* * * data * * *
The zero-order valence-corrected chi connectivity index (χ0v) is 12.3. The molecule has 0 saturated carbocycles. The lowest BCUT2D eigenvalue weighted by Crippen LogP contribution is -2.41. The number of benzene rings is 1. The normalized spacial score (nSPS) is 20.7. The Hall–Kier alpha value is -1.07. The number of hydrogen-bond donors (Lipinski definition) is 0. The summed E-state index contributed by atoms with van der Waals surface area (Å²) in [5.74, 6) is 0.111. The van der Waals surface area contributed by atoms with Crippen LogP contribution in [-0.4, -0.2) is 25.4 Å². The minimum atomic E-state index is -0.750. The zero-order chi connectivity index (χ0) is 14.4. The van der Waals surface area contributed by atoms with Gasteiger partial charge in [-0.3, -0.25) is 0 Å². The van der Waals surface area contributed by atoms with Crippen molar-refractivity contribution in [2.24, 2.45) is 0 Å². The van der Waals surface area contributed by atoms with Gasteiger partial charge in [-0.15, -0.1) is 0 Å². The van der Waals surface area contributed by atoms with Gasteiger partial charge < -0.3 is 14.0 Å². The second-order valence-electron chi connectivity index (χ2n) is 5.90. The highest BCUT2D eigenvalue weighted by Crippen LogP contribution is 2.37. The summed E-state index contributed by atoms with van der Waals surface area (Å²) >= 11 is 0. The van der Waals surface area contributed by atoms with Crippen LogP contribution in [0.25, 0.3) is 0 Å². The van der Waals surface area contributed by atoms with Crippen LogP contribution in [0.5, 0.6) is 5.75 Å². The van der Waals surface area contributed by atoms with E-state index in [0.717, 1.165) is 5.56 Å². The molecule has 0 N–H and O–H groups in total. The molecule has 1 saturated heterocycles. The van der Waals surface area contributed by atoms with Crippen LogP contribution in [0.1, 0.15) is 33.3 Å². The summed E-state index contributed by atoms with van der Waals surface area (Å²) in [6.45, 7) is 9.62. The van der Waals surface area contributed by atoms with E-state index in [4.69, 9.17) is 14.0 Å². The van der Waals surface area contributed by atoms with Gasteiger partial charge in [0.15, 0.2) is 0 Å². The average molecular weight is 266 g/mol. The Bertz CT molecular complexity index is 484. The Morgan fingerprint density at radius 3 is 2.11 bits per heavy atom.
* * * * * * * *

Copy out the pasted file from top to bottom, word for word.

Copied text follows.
The zero-order valence-corrected chi connectivity index (χ0v) is 12.3. The molecule has 0 saturated carbocycles. The lowest BCUT2D eigenvalue weighted by Crippen LogP contribution is -2.41. The number of benzene rings is 1. The normalized spacial score (nSPS) is 20.7. The Hall–Kier alpha value is -1.07. The number of hydrogen-bond donors (Lipinski definition) is 0. The summed E-state index contributed by atoms with van der Waals surface area (Å²) in [5.74, 6) is 0.111. The van der Waals surface area contributed by atoms with Crippen LogP contribution in [-0.4, -0.2) is 25.4 Å². The minimum atomic E-state index is -0.750. The zero-order chi connectivity index (χ0) is 14.4. The van der Waals surface area contributed by atoms with Gasteiger partial charge in [-0.3, -0.25) is 0 Å². The van der Waals surface area contributed by atoms with Crippen molar-refractivity contribution in [2.24, 2.45) is 0 Å². The van der Waals surface area contributed by atoms with Gasteiger partial charge in [-0.15, -0.1) is 0 Å². The van der Waals surface area contributed by atoms with Gasteiger partial charge < -0.3 is 14.0 Å². The second-order valence-electron chi connectivity index (χ2n) is 5.90. The highest BCUT2D eigenvalue weighted by Crippen LogP contribution is 2.37. The summed E-state index contributed by atoms with van der Waals surface area (Å²) >= 11 is 0. The van der Waals surface area contributed by atoms with Crippen LogP contribution in [0.25, 0.3) is 0 Å². The van der Waals surface area contributed by atoms with Crippen LogP contribution in [0.5, 0.6) is 5.75 Å². The van der Waals surface area contributed by atoms with E-state index in [0.717, 1.165) is 5.56 Å². The molecule has 0 N–H and O–H groups in total. The molecule has 1 saturated heterocycles. The van der Waals surface area contributed by atoms with Crippen LogP contribution in [0.1, 0.15) is 33.3 Å². The summed E-state index contributed by atoms with van der Waals surface area (Å²) in [6.45, 7) is 9.62. The van der Waals surface area contributed by atoms with E-state index in [4.69, 9.17) is 14.0 Å². The van der Waals surface area contributed by atoms with Gasteiger partial charge in [0.15, 0.2) is 0 Å². The average molecular weight is 266 g/mol. The Bertz CT molecular complexity index is 484. The Morgan fingerprint density at radius 3 is 2.11 bits per heavy atom.